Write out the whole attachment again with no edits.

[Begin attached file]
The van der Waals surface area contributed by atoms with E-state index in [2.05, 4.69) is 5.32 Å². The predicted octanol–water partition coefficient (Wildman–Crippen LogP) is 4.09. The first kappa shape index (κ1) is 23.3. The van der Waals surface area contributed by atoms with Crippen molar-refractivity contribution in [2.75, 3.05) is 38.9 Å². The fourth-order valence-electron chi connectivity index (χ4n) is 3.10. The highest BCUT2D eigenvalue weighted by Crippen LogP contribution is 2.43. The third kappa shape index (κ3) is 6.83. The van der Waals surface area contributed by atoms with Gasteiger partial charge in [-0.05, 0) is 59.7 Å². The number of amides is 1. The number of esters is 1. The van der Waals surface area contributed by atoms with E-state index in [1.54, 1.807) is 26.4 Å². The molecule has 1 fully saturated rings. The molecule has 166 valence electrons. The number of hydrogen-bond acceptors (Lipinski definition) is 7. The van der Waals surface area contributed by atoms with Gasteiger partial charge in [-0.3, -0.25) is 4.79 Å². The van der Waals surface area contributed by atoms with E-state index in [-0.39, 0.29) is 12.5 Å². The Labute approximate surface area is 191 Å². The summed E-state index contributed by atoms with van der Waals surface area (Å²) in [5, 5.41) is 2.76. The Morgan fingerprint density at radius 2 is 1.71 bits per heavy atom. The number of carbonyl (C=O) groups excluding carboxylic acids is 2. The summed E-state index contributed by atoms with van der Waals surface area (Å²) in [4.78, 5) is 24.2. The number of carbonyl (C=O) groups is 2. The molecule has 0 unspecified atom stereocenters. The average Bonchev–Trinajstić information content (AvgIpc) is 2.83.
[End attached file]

The van der Waals surface area contributed by atoms with E-state index in [2.05, 4.69) is 5.32 Å². The predicted octanol–water partition coefficient (Wildman–Crippen LogP) is 4.09. The first kappa shape index (κ1) is 23.3. The van der Waals surface area contributed by atoms with Crippen molar-refractivity contribution in [2.75, 3.05) is 38.9 Å². The fourth-order valence-electron chi connectivity index (χ4n) is 3.10. The highest BCUT2D eigenvalue weighted by Crippen LogP contribution is 2.43. The third kappa shape index (κ3) is 6.83. The van der Waals surface area contributed by atoms with Gasteiger partial charge in [-0.05, 0) is 59.7 Å². The number of amides is 1. The number of esters is 1. The van der Waals surface area contributed by atoms with E-state index in [1.54, 1.807) is 26.4 Å². The molecule has 1 fully saturated rings. The molecule has 166 valence electrons. The number of hydrogen-bond acceptors (Lipinski definition) is 7. The van der Waals surface area contributed by atoms with Gasteiger partial charge in [-0.3, -0.25) is 4.79 Å². The van der Waals surface area contributed by atoms with E-state index in [-0.39, 0.29) is 12.5 Å². The Labute approximate surface area is 191 Å². The summed E-state index contributed by atoms with van der Waals surface area (Å²) in [5, 5.41) is 2.76. The Morgan fingerprint density at radius 2 is 1.71 bits per heavy atom. The number of carbonyl (C=O) groups excluding carboxylic acids is 2. The summed E-state index contributed by atoms with van der Waals surface area (Å²) in [4.78, 5) is 24.2. The number of carbonyl (C=O) groups is 2. The molecule has 0 unspecified atom stereocenters. The average Bonchev–Trinajstić information content (AvgIpc) is 2.83.